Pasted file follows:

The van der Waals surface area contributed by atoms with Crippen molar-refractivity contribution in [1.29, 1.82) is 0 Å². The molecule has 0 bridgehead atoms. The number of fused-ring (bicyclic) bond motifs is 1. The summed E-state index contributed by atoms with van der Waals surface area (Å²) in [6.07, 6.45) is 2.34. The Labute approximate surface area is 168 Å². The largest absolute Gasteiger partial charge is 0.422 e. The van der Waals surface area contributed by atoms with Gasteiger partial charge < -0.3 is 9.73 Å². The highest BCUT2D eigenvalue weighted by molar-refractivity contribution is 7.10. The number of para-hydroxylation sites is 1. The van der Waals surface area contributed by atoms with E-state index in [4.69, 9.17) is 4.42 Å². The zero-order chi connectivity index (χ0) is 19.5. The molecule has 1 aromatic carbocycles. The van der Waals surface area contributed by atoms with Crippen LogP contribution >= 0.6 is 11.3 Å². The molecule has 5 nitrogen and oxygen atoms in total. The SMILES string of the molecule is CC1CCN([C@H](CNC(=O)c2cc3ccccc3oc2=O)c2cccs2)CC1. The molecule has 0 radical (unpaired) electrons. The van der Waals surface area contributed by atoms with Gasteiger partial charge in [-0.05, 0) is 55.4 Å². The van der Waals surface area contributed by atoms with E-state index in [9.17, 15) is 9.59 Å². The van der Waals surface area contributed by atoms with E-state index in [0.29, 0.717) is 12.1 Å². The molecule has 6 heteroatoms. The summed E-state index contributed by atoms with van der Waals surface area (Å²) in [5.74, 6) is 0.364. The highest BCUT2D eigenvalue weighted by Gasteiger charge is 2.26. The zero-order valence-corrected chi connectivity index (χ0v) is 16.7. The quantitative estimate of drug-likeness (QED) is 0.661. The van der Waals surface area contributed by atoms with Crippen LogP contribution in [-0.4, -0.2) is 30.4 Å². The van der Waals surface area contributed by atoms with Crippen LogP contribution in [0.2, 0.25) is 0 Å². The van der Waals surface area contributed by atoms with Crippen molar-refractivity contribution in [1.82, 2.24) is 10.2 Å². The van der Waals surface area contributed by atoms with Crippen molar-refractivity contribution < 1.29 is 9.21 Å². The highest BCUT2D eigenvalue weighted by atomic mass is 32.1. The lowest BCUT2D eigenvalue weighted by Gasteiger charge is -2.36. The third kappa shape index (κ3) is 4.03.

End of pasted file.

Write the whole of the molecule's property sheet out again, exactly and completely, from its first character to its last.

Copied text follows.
The van der Waals surface area contributed by atoms with Crippen molar-refractivity contribution in [1.29, 1.82) is 0 Å². The molecule has 0 bridgehead atoms. The number of fused-ring (bicyclic) bond motifs is 1. The summed E-state index contributed by atoms with van der Waals surface area (Å²) in [6.07, 6.45) is 2.34. The Labute approximate surface area is 168 Å². The largest absolute Gasteiger partial charge is 0.422 e. The van der Waals surface area contributed by atoms with Gasteiger partial charge < -0.3 is 9.73 Å². The highest BCUT2D eigenvalue weighted by molar-refractivity contribution is 7.10. The number of para-hydroxylation sites is 1. The van der Waals surface area contributed by atoms with E-state index in [4.69, 9.17) is 4.42 Å². The zero-order chi connectivity index (χ0) is 19.5. The molecule has 1 aromatic carbocycles. The van der Waals surface area contributed by atoms with Crippen LogP contribution >= 0.6 is 11.3 Å². The molecule has 5 nitrogen and oxygen atoms in total. The SMILES string of the molecule is CC1CCN([C@H](CNC(=O)c2cc3ccccc3oc2=O)c2cccs2)CC1. The molecule has 0 radical (unpaired) electrons. The van der Waals surface area contributed by atoms with Gasteiger partial charge in [-0.05, 0) is 55.4 Å². The van der Waals surface area contributed by atoms with E-state index in [9.17, 15) is 9.59 Å². The van der Waals surface area contributed by atoms with E-state index in [0.29, 0.717) is 12.1 Å². The molecule has 6 heteroatoms. The summed E-state index contributed by atoms with van der Waals surface area (Å²) in [5.74, 6) is 0.364. The highest BCUT2D eigenvalue weighted by Gasteiger charge is 2.26. The zero-order valence-corrected chi connectivity index (χ0v) is 16.7. The quantitative estimate of drug-likeness (QED) is 0.661. The van der Waals surface area contributed by atoms with Crippen LogP contribution in [-0.4, -0.2) is 30.4 Å². The van der Waals surface area contributed by atoms with Crippen LogP contribution in [0.2, 0.25) is 0 Å². The van der Waals surface area contributed by atoms with Crippen molar-refractivity contribution in [1.82, 2.24) is 10.2 Å². The van der Waals surface area contributed by atoms with Crippen molar-refractivity contribution < 1.29 is 9.21 Å². The highest BCUT2D eigenvalue weighted by atomic mass is 32.1. The lowest BCUT2D eigenvalue weighted by Gasteiger charge is -2.36. The third kappa shape index (κ3) is 4.03.